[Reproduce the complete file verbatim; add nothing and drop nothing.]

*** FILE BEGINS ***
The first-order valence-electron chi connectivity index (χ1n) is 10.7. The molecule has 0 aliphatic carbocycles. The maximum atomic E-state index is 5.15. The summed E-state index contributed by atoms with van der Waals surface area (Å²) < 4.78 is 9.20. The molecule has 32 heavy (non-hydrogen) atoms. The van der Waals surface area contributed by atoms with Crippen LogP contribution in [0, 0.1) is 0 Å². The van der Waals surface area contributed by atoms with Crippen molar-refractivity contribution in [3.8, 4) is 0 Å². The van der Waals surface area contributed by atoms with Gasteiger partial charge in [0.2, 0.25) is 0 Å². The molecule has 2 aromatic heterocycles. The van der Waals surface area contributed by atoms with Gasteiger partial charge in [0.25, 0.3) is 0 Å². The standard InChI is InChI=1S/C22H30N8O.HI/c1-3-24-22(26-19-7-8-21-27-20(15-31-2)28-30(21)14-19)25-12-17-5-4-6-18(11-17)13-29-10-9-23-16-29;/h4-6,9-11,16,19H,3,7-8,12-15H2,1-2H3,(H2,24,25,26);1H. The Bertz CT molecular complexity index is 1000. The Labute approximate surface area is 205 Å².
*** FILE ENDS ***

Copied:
The first-order valence-electron chi connectivity index (χ1n) is 10.7. The molecule has 0 aliphatic carbocycles. The maximum atomic E-state index is 5.15. The summed E-state index contributed by atoms with van der Waals surface area (Å²) < 4.78 is 9.20. The molecule has 32 heavy (non-hydrogen) atoms. The van der Waals surface area contributed by atoms with Crippen LogP contribution in [0, 0.1) is 0 Å². The van der Waals surface area contributed by atoms with Crippen molar-refractivity contribution in [3.8, 4) is 0 Å². The van der Waals surface area contributed by atoms with Gasteiger partial charge in [0.2, 0.25) is 0 Å². The molecule has 2 aromatic heterocycles. The van der Waals surface area contributed by atoms with Gasteiger partial charge in [0.25, 0.3) is 0 Å². The standard InChI is InChI=1S/C22H30N8O.HI/c1-3-24-22(26-19-7-8-21-27-20(15-31-2)28-30(21)14-19)25-12-17-5-4-6-18(11-17)13-29-10-9-23-16-29;/h4-6,9-11,16,19H,3,7-8,12-15H2,1-2H3,(H2,24,25,26);1H. The Bertz CT molecular complexity index is 1000. The Labute approximate surface area is 205 Å².